The Planter's Wife (1952 film)

From Wikipedia, the free encyclopedia
Jump to: navigation, search
The Planter's Wife (1952 film)
Planter's wife poster.jpg
Original British film poster
Directed by Ken Annakin
Produced by John Stafford
Written by Guy Elmes
Based on novel by Sidney Charles George
Starring Claudette Colbert
Jack Hawkins
Music by Allan Gray
Cinematography Geoffrey Unsworth
Edited by Alfred Roome
Pinnacle Productions
Distributed by General Film Distributors
Pinnacle Pictures
United Artists
Release dates
November 1952
Running time
88 min.
Country United Kingdom
Language English

The Planter's Wife is a 1952 British drama film directed by Ken Annakin, and starring Claudette Colbert, Jack Hawkins and Anthony Steel. It is set against the backdrop of the Malayan Emergency and focuses on a rubber planter and his neighbours who are fending off a campaign of sustained attacks by Communist insurgents while also struggling to save their marriage. The film was retitled Outpost in Malaya in the USA.


During the Malayan Emergency, communist terrorists attack an isolated rubber plantation, killing the manager. This concerns neighbouring planter Jim Frazer, who is struggling to produce rubber under constant attacks. Jim is having domestic difficulties with his American wife Liz.[1]

The film's director later made Swiss Family Robinson for Disney. In addition to the end battle, the film also features a fight to the death between a cobra and a mongoose.



The movie was originally known as White Blood.[2] This was the name given to liquid rubber as it is tapped from trees. However the title was criticised by the Colonial Office and overseas distributors because it could be interpreted as referring to racial discrimination, so it was changed to The Planter's Wife.[3]

Claudette Colbert was paid £20,000 to play the lead.[4] Indian dancer Ram Gopal was given his first dramatic role as the overseer.[5] Child actor Peter Asher – who later went on to a successful career as musician, singer (as half of the 1960s' "Peter & Gordon" duo) and record producer – plays the couple's son, Mike. Among the Burmese, Indian and Malay extras was Khin Maung, a noted Burmese painter.[6]

Background location footage was shot in Malaya but for safety reasons during the ongoing Emergency, much of the filming was done in Ceylon.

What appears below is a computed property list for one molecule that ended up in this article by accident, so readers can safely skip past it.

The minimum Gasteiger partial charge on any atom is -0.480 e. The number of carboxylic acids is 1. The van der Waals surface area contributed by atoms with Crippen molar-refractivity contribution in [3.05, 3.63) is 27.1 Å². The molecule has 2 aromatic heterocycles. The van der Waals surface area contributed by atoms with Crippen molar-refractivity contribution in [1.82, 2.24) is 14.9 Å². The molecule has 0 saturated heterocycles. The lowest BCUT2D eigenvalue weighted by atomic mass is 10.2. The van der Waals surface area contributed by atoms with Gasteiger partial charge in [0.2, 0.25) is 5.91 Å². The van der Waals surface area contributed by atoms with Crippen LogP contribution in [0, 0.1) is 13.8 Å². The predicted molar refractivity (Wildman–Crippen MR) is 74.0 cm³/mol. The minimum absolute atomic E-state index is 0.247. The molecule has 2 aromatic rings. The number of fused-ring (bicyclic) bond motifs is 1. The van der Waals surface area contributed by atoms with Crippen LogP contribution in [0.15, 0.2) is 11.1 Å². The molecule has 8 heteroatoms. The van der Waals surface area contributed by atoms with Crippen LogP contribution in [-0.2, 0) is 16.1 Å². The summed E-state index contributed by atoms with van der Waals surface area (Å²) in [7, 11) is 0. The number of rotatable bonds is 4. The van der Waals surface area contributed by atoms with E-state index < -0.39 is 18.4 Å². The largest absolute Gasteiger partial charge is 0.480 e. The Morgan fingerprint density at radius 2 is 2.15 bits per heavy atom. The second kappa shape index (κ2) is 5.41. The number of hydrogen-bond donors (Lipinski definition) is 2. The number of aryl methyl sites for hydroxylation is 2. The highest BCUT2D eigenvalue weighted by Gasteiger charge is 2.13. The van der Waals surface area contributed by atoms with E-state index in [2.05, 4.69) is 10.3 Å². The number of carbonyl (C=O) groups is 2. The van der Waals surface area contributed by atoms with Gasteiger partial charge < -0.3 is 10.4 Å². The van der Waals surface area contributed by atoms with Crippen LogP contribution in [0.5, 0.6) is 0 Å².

The film was the sixth most popular movie of the year at the British box office in 1952.[7] However despite Colbert's presence, it only took £32,000 in the USA.[4]

The critic from The Daily Worker called it "the most viciously dishonest war propaganda picture yet made in Britain."[8]


  1. ^ "THE PLANTER'S WIFE.". The Australian Women's Weekly (National Library of Australia). 11 March 1953. p. 29. Retrieved 11 July 2012. 
  2. ^ "Anthony Steele on the way up.". The Mail (Adelaide: National Library of Australia). 26 January 1952. p. 7 Supplement: SUNDAY MAGAZINE. Retrieved 7 May 2012. 
  3. ^ "U.K. honor to Jane Wyman.". The Mail (Adelaide: National Library of Australia). 10 May 1952. p. 7 Supplement: SUNDAY MAGAZINE. Retrieved 11 July 2012. 
  4. ^ a b "WHAT'S NEWS IN THE MOVIE WORLD.". Sunday Times (Perth: National Library of Australia). 28 November 1954. p. 39. Retrieved 10 July 2012. 
  5. ^ "WANT MALAYAN STARLET.". The Northern Standard (Darwin, NT: National Library of Australia). 6 June 1952. p. 6. Retrieved 11 July 2012. 
  6. ^ "FILMS' CHAMPION MOTHER.". The Sydney Morning Herald (National Library of Australia). 28 August 1952. p. 7 Section: Women's Section. Retrieved 11 July 2012. 
  7. ^ "COMEDIAN TOPS FILM POLL.". The Sunday Herald (Sydney: National Library of Australia). 28 December 1952. p. 4. Retrieved 24 April 2012. 
  8. ^ "Douglas Brass's.". The Courier-Mail (Brisbane: National Library of Australia). 22 September 1952. p. 4. Retrieved 11 July 2012. 

External links[edit]